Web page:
Every object has a story to tell if you listen closely. Objects hold the memories of their origins, makers and context. These traces are one of the reasons I'm obsessed with reuse...
Is it a species? A cut of lumber? A finish? I’m unsure. What I know is it has been salvaged and stored, semi-forgotten, in a bunker for my use. Now that it’s in place I’m not sure how many people even notice it. The view is spectacular after all. Anyway, the wood is textured and weathered and it gives the entry portal a certain gravitas. Those who seek out its origins are rewarded with tales of post-war cocktails in the Redwood Bar...for the opening we make specimens of it.
We stand in the rain contemplating the doors. There was a cloudless blue sky the day we bought them at the salvage yard, but now they are stacked haphazardly along the fence, dripping. Awkward. Like the teenagers that will store their farming tools in the sheds they will become. Individual and full of personality, with stories to tell if anyone asked. They’re dwarfed by the big, urban, public high school looming over them across the football field, but safe surrounded by the little farm they serve.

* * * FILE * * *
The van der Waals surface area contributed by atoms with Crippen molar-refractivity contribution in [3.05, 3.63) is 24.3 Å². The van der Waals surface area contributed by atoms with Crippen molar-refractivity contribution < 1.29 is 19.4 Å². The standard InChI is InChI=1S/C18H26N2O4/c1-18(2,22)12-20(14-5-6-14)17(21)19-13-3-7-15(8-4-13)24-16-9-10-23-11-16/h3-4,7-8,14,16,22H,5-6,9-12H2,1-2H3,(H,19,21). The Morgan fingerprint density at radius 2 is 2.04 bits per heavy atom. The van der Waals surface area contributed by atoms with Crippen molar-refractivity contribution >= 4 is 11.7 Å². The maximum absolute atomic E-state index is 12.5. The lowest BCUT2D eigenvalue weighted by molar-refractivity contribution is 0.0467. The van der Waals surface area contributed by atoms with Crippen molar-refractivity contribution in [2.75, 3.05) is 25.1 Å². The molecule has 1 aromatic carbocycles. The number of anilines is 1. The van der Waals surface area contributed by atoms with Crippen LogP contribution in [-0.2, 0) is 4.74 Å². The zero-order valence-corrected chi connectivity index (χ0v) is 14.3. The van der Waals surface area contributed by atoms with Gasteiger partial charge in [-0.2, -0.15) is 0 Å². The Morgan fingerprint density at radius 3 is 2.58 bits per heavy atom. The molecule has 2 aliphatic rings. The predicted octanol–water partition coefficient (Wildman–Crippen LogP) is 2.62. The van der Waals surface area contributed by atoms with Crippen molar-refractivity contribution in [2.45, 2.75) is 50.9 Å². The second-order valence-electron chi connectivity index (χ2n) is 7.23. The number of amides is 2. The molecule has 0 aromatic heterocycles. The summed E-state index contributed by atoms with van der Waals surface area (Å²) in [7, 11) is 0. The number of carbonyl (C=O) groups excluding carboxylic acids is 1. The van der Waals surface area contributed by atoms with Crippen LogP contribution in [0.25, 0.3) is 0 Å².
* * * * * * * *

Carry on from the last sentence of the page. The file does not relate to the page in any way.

It is often a challenge to explain the value in reusing something at all, let alone something as plain and ubiquitous as an empty big box store. As Ralph Caplan put it: “The newer products may not perform any better - at least not in ways you need - but they serve a public relations function: to buy the new is to be perceived as new yourself.” But the value in a big box store is not in the materials themselves; it’s in the semiotics of the thing. In the ability, to build on the familiar to create the new. To work the system from the inside out.